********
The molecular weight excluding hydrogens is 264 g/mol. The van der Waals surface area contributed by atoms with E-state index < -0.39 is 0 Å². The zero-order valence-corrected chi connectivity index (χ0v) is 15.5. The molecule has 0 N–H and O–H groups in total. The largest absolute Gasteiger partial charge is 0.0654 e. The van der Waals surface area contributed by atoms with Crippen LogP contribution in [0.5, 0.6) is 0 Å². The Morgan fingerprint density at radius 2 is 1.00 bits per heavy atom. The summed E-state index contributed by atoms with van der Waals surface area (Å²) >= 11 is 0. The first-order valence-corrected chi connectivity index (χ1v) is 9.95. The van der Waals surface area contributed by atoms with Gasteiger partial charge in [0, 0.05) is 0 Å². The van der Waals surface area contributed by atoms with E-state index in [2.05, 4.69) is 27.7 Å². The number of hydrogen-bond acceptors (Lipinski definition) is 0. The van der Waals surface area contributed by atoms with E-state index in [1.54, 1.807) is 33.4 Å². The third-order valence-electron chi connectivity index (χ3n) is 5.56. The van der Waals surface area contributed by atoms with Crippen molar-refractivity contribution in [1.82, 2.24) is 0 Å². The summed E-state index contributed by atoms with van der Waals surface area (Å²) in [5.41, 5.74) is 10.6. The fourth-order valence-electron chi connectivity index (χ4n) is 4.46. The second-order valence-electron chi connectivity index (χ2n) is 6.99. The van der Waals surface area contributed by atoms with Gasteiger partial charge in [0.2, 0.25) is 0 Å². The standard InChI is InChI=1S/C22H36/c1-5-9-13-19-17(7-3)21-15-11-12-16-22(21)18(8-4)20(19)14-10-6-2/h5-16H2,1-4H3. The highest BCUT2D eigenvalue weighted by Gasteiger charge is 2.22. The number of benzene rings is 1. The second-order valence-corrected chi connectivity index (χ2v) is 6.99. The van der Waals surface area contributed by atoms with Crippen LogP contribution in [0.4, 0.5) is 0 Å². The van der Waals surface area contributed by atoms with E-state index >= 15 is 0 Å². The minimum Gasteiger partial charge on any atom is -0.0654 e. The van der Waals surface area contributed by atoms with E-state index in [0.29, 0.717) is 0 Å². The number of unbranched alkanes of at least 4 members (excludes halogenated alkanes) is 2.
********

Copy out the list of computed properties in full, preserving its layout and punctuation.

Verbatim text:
The molecular weight excluding hydrogens is 264 g/mol. The van der Waals surface area contributed by atoms with E-state index < -0.39 is 0 Å². The zero-order valence-corrected chi connectivity index (χ0v) is 15.5. The molecule has 0 N–H and O–H groups in total. The largest absolute Gasteiger partial charge is 0.0654 e. The van der Waals surface area contributed by atoms with Crippen LogP contribution in [0.5, 0.6) is 0 Å². The Morgan fingerprint density at radius 2 is 1.00 bits per heavy atom. The summed E-state index contributed by atoms with van der Waals surface area (Å²) >= 11 is 0. The first-order valence-corrected chi connectivity index (χ1v) is 9.95. The van der Waals surface area contributed by atoms with Gasteiger partial charge in [0, 0.05) is 0 Å². The van der Waals surface area contributed by atoms with E-state index in [2.05, 4.69) is 27.7 Å². The number of hydrogen-bond acceptors (Lipinski definition) is 0. The van der Waals surface area contributed by atoms with E-state index in [1.54, 1.807) is 33.4 Å². The third-order valence-electron chi connectivity index (χ3n) is 5.56. The van der Waals surface area contributed by atoms with Crippen molar-refractivity contribution in [1.82, 2.24) is 0 Å². The summed E-state index contributed by atoms with van der Waals surface area (Å²) in [5.41, 5.74) is 10.6. The fourth-order valence-electron chi connectivity index (χ4n) is 4.46. The second-order valence-electron chi connectivity index (χ2n) is 6.99. The van der Waals surface area contributed by atoms with Gasteiger partial charge in [0.2, 0.25) is 0 Å². The standard InChI is InChI=1S/C22H36/c1-5-9-13-19-17(7-3)21-15-11-12-16-22(21)18(8-4)20(19)14-10-6-2/h5-16H2,1-4H3. The highest BCUT2D eigenvalue weighted by Gasteiger charge is 2.22. The number of benzene rings is 1. The second-order valence-corrected chi connectivity index (χ2v) is 6.99. The van der Waals surface area contributed by atoms with Crippen LogP contribution in [0.4, 0.5) is 0 Å². The van der Waals surface area contributed by atoms with E-state index >= 15 is 0 Å². The minimum Gasteiger partial charge on any atom is -0.0654 e. The van der Waals surface area contributed by atoms with E-state index in [0.29, 0.717) is 0 Å². The number of unbranched alkanes of at least 4 members (excludes halogenated alkanes) is 2.